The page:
Author's Note: The appointed scripture took my heart nowhere today so I decided to share a quote where my heart has been going to more recently. It is from Dietrich Bonhoeffer's Letters and Papers from Prison in which he wrote this advice from his own jail cell to family members who were missing one another due to the separations that the war was causing. I offer it today and pray that it will bless your day. It is longer than usual for an ELOGOS post, but worth it, I pray.
From Dietrich Bonhoeffer:
I should like to say something to help you in the time of separation that lies ahead. There is no need to say how hard any such separation is for us; but as I've now been separated for nine months from all the people that I'm devoted to, I should like to pass on to you something of what I have learnt.
First: nothing can make up for the absence of someone whom we love, and it would be wrong to try to find a substitute; we must simply hold out and see it through. That sounds very hard at first, but at the same time it is a great consolation, for the gap, as long as it remains unfilled, preserves the bonds between us. It is nonsense to say that God fills the gap; he doesn't fill it, but on the contrary, he keeps it empty and so helps us to keep alive our former communion with each other, even at the cost of pain.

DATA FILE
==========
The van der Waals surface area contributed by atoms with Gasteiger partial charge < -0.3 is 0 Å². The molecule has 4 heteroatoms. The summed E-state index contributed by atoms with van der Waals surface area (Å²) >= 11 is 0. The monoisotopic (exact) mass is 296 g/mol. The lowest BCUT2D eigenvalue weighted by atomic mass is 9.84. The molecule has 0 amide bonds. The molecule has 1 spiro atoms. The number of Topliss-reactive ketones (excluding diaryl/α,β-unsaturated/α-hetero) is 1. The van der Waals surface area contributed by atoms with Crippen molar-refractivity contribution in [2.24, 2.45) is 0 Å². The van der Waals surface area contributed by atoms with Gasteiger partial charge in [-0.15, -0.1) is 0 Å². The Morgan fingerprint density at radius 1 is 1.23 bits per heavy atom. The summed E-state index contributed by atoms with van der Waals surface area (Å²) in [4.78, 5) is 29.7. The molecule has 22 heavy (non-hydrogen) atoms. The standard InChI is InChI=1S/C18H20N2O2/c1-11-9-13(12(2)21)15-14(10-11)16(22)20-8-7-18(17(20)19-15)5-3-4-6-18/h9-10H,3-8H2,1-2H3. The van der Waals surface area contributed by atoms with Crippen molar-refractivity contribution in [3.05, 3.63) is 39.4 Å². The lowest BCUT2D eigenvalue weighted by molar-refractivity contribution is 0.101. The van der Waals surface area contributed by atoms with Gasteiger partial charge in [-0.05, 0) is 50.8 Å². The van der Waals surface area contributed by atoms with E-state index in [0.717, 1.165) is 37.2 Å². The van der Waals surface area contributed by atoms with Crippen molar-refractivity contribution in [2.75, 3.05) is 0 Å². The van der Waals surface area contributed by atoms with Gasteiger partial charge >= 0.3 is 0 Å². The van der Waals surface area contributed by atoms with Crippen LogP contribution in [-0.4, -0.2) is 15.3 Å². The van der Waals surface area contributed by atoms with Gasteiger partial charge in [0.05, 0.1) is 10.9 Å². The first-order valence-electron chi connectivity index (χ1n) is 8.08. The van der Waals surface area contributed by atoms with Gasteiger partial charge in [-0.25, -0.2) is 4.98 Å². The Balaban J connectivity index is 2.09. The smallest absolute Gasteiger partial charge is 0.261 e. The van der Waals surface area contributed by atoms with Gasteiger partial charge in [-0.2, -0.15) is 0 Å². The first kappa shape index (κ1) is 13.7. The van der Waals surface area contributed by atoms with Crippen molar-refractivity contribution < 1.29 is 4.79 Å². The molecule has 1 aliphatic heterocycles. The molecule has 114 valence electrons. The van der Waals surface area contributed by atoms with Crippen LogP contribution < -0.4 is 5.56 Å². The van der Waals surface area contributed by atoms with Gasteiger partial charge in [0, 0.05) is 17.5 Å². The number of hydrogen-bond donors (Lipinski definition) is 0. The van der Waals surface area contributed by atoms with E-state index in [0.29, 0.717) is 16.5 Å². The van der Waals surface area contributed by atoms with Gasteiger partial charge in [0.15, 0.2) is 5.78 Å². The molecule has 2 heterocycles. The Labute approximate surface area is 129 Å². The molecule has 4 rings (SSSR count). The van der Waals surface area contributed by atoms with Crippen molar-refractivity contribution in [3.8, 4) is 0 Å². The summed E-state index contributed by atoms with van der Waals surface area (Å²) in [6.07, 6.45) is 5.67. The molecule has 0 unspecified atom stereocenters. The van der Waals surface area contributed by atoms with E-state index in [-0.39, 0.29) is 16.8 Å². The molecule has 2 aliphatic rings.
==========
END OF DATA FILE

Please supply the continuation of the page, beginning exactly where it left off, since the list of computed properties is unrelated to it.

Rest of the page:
Secondly: the dearer and richer our memories, the more difficult the separation. But gratitude changes the pangs of memory into a tranquil joy. The beauties of the past are borne, not as a thorn in the flesh, but as a precious gift in themselves. We must take care not to wallow in our memories or hand ourselves over to them, just as we do not gaze all the time at a valuable present, but only at special times, and apart from these keep it simply as a hidden treasure that is our for certain. In this way the past gives us lasting joy and strength.
Thirdly: time of separation are not a total loss or unprofitable for our companionship, or at any rate they need not be so. In spite of all the difficulties that they bring, they can be the means of strengthening fellowship quite remarkably.
Fourthly: I've learnt here especially that the facts can always be mastered, and that difficulties are magnified out of all proportion simply by fear and anxiety. From the moment we wake until we fall asleep we must commend other people wholly and unreservedly to God and leave them in his hands, and transform our anxiety for them into prayers on their behalf:
With sorrow and with grief . . .
God will not be distracted.